NASCAR heard Kurt Busch's appeal today regarding the indefinite suspension he was given over conclusions drawn by the Commissioner of the Family Court of Delaware that Busch likely strangled ex-girlfriend Patricia Driscoll. That appeal was just denied.

As soon as people saw him storm out of the NASCAR offices, many knew the news couldn't have been in Busch's favor:


Kevin Whitaker, Lyn St. James and Paul Brooks were the three panelists in charge of hearing Busch's appeal this afternoon, which was rushed to ensure it would happen before the Daytona 500. Jim Cassidy, Senior Vice President of Racing Operations for NASCAR, represented the sanctioning body.

The panel in charge of the appeal upheld the penalties, given their determination that Busch violated both rules regarding "actions detrimental to stock car racing" as well as the catch-all "behavioral penalty."


According to motorsports reporter Jenna Fryer, Busch has one final appeal he can make tonight of the suspension to the Final Appeals Officer Byran Moss. Busch and his attorney Rusty Hardin have also released a statement regarding the panel's decision.

"We are very disappointed that our appeal was rejected by NASCAR's appeal panel. We are re-appealing immediately," reads the statement, as quoted by Jenna Fryer in tweets. "We are confident that Kurt will be vindicated and he will be back racing," the statement continues.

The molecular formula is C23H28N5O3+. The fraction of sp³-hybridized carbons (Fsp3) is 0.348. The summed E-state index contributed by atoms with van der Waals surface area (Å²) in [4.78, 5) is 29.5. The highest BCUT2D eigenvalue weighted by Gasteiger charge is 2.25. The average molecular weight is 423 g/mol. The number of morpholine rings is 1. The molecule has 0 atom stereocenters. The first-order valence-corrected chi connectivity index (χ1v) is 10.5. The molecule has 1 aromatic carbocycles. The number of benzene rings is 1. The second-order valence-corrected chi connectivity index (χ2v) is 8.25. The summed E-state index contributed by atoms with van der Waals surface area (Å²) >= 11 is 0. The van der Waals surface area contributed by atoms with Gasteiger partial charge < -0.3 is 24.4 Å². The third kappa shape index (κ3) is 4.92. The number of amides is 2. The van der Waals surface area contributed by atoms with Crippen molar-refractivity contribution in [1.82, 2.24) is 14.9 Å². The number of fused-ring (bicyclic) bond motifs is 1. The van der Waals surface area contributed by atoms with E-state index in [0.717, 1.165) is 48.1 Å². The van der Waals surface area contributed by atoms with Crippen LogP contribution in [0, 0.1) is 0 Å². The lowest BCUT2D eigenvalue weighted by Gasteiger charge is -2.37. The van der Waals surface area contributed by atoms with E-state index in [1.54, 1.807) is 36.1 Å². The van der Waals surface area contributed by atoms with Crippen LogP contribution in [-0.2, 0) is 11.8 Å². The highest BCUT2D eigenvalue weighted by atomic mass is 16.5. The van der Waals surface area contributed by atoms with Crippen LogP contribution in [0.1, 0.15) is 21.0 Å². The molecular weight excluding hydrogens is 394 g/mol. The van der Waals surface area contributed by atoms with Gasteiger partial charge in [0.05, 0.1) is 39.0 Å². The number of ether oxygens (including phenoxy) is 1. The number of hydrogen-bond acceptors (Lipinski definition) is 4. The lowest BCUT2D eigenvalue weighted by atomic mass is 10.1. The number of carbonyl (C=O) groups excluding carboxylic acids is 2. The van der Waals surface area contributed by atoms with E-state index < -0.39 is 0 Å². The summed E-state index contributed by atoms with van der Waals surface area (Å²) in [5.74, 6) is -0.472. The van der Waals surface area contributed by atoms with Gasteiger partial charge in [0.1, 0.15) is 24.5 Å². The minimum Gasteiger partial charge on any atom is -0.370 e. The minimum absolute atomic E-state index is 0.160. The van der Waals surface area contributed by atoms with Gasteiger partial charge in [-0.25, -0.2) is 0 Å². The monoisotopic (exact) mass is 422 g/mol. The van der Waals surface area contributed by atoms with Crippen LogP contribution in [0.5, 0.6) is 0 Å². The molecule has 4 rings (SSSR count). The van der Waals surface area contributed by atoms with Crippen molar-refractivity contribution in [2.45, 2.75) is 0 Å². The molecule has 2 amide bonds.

Even if Busch wins the appeal of his appeal's decision, getting back into his car is going to be tough now that Chevrolet has dropped their support of Busch entirely. Busch's #41 Sprint Cup race car is a Chevrolet on the Stewart-Haas racing team. Regan Smith will be driving #41 for the Daytona 500, according to a team statement released yesterday.


UPDATE: According to USA Today, Rusty Hardin appealed the panel's decision on behalf of Kurt Busch tonight to NASCAR Final Appeals Officer Bryan Moss. Moss upheld the panel's decision, citing that the Delaware court findings fell squarely under "actions detrimental to stock car racing." Per the report, Busch will now focus his attention on appealing the protective order itself.

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